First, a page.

How many of your co-workers from decades ago are still on your annual holiday greeting card list? Of those, how many are respected colleagues with whom you continue to collaborate – so closely, in fact, that you have a forum named after you? Such is the relationship between University of Chicago Professor (and Nobel Laureate) Eugene F. Fama and Dartmouth Professor Kenneth R. French. This Auld Lang Syne pair is the namesake behind the Fama/French Forum, and dozens of groundbreaking studies on what makes the markets tick.
When Professor French posted a recent homage to Professor Fama, “Things I’ve Learned from Gene,” we were reminded of the value of long-thriving acquaintances like theirs. Here are some inspirational take-aways from French’s post and our own reflections on the same.
“If you are not willing to do something now, don’t agree to do it later.” – Prof. Eugene F. Fama
So true. What do we really think will change? We will suddenly have more time? More energy? More willingness to step out of our comfort zone? Not likely. Acknowledging this from the beginning can prevent future regrets and accumulated excuses.
“You make enough mistakes by mistake, don’t make one on purpose.” – Prof. Eugene F. Fama
Professor French’s additional reflection: “I finally figured out why my life always seems more frenetic than Gene’s. … Whenever it looks like I’ll have some slack in my schedule, I commit to do more and, if things turn out better than expected, I add even more. … [My] approach ensures that if anything goes wrong I am screwed.” Our own take on it (and perhaps a 2015 New Year’s resolution): Stuff happens. Leave some wiggle room in your day.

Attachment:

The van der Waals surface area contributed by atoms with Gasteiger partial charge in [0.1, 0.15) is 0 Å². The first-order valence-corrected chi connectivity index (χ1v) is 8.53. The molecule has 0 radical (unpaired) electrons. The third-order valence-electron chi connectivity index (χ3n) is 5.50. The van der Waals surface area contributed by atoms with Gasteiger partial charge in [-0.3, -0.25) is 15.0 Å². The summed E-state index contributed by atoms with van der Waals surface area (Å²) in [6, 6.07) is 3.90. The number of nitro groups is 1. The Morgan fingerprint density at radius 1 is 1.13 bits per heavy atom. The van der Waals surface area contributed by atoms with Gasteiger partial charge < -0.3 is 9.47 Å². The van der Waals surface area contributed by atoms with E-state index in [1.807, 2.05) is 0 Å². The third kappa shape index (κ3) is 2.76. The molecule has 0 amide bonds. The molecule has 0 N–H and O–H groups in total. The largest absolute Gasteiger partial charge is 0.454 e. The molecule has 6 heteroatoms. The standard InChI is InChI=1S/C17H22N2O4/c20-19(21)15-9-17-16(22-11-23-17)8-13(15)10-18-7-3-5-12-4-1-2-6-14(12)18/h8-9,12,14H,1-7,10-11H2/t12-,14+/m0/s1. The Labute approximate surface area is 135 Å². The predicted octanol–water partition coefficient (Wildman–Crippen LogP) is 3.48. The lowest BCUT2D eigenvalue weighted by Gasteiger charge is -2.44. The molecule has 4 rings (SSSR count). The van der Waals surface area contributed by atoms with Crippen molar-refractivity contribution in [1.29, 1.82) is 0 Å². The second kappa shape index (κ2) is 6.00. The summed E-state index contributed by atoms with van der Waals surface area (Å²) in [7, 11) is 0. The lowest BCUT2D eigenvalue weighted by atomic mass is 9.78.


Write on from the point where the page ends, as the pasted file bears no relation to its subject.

“When writing papers, [Fama] works hard to make his logical arguments and statistical tests as simple as possible.” – Prof. Kenneth R. French
There is indeed something to be said for simplicity, but the “simple as possible” part is important too. There is a difference between stumbling along in blind ignorance versus advancing with elegant understanding.
“Our job is not to write papers, our job is to get people to read papers.” – Prof. Eugene F. Fama
Professor French elaborates: “Gene tries to be clear, succinct, and precise. He can usually have all three, but when there is a conflict he sacrifices clarity and brevity for precision.” These insights emphasize how important it is to avoid red-herring distractions and stay focused on one’s actual goals.
“[Fama] is blunt occasionally, but that is efficient, not rude. … Gene rejects all ad hominem attacks. He consistently focuses on the idea he is arguing about, not the person he is arguing with.” – Prof. Kenneth R. French
If only more people would appreciate this distinction. Let’s begin with some of the conversations that take place in Washington. And, admittedly, each of us may be guilty as charged more often than we’d care to admit.
“It’s our fault if a smart, careful reader does not understand the paper.” – Prof. Eugene F. Fama
No need to show off. People can tell if you are smart.
Sage Serendipity: Want some additional insights from Professor Fama? Here’s a short clip on what brought him to Economic Sciences. Ironically enough, his first inclination was to study (you guessed it) … French!